When did Apartheid end?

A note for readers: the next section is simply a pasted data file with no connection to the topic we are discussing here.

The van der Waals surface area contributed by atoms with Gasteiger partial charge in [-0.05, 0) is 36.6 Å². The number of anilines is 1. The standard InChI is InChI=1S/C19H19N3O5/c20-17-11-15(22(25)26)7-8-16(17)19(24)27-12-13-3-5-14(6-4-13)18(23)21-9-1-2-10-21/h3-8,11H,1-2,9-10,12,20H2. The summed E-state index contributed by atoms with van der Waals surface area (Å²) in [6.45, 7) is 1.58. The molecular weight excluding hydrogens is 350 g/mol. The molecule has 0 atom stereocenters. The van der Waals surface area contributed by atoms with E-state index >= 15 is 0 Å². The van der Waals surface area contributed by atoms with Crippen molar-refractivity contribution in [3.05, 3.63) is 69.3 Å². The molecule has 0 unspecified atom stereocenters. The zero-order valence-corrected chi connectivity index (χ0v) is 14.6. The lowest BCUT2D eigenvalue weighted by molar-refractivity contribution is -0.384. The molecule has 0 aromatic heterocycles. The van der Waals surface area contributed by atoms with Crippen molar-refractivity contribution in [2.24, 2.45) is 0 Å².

|Answer:||Facing mounting economic sanctions and moral denouncement from the international community, negotiations to dismantle apartheid were conducted between 1990 and 1993 under President F. W. de Klerk. The negotiations were intended to pave the way for a peaceful transition of power and culminated in the 1994 election, which saw the institution of a tripartite government called The Government of National Unity, comprised of the African National Congress (ANC), the National Party (NP), and the Inkatha Freedom Party. The election was the first in South Africa's history in which all adult citizens had the right to vote, regardless of race. Nelson Mandela was elected as the first black president of South Africa and the country's constitution was rewritten to remove all policies of apartheid and segregation. The end of apartheid was followed by an era of contrition, in which former leaders and well-known supporters of apartheid issued public apologies. Former President F. W. de Klerk said 'I apologize in my capacity as leader of the NP to the millions who suffered wrenching disruption of forced removals; who suffered the shame of being arrested for pass law offences; who over the decades suffered the indignities and humiliation of racial discrimination'.|